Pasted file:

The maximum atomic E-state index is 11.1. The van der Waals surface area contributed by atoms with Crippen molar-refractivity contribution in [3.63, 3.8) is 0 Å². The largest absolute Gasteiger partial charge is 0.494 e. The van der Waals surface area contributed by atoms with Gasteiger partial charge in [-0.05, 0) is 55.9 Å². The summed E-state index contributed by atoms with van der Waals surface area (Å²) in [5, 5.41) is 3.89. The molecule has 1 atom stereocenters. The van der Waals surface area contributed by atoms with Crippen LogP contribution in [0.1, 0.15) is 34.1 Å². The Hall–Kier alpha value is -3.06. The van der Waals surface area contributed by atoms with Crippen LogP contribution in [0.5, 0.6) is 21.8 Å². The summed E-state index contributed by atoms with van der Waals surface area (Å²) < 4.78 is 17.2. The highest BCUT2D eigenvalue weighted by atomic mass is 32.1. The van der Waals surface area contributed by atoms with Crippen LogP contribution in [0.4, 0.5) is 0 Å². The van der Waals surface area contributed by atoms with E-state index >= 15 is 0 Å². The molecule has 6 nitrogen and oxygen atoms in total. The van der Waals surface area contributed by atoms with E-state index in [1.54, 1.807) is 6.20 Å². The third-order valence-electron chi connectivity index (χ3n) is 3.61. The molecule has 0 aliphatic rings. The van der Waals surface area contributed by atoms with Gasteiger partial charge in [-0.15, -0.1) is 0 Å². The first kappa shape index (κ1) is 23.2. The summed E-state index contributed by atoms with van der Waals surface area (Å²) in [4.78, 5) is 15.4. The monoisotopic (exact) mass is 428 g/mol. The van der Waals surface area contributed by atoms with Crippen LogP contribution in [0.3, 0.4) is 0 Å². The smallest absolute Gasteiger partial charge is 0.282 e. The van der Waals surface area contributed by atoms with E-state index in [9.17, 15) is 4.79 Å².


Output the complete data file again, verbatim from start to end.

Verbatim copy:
The maximum atomic E-state index is 11.1. The van der Waals surface area contributed by atoms with Crippen molar-refractivity contribution in [3.63, 3.8) is 0 Å². The largest absolute Gasteiger partial charge is 0.494 e. The van der Waals surface area contributed by atoms with Gasteiger partial charge in [-0.05, 0) is 55.9 Å². The summed E-state index contributed by atoms with van der Waals surface area (Å²) in [5, 5.41) is 3.89. The molecule has 1 atom stereocenters. The van der Waals surface area contributed by atoms with Crippen LogP contribution in [0.1, 0.15) is 34.1 Å². The Hall–Kier alpha value is -3.06. The van der Waals surface area contributed by atoms with Crippen LogP contribution in [0.5, 0.6) is 21.8 Å². The summed E-state index contributed by atoms with van der Waals surface area (Å²) < 4.78 is 17.2. The highest BCUT2D eigenvalue weighted by atomic mass is 32.1. The van der Waals surface area contributed by atoms with Crippen LogP contribution in [0.4, 0.5) is 0 Å². The van der Waals surface area contributed by atoms with E-state index >= 15 is 0 Å². The molecule has 6 nitrogen and oxygen atoms in total. The van der Waals surface area contributed by atoms with E-state index in [1.54, 1.807) is 6.20 Å². The third-order valence-electron chi connectivity index (χ3n) is 3.61. The molecule has 0 aliphatic rings. The van der Waals surface area contributed by atoms with Gasteiger partial charge in [-0.15, -0.1) is 0 Å². The first kappa shape index (κ1) is 23.2. The summed E-state index contributed by atoms with van der Waals surface area (Å²) in [4.78, 5) is 15.4. The monoisotopic (exact) mass is 428 g/mol. The van der Waals surface area contributed by atoms with Crippen LogP contribution in [0.3, 0.4) is 0 Å². The smallest absolute Gasteiger partial charge is 0.282 e. The van der Waals surface area contributed by atoms with E-state index in [9.17, 15) is 4.79 Å².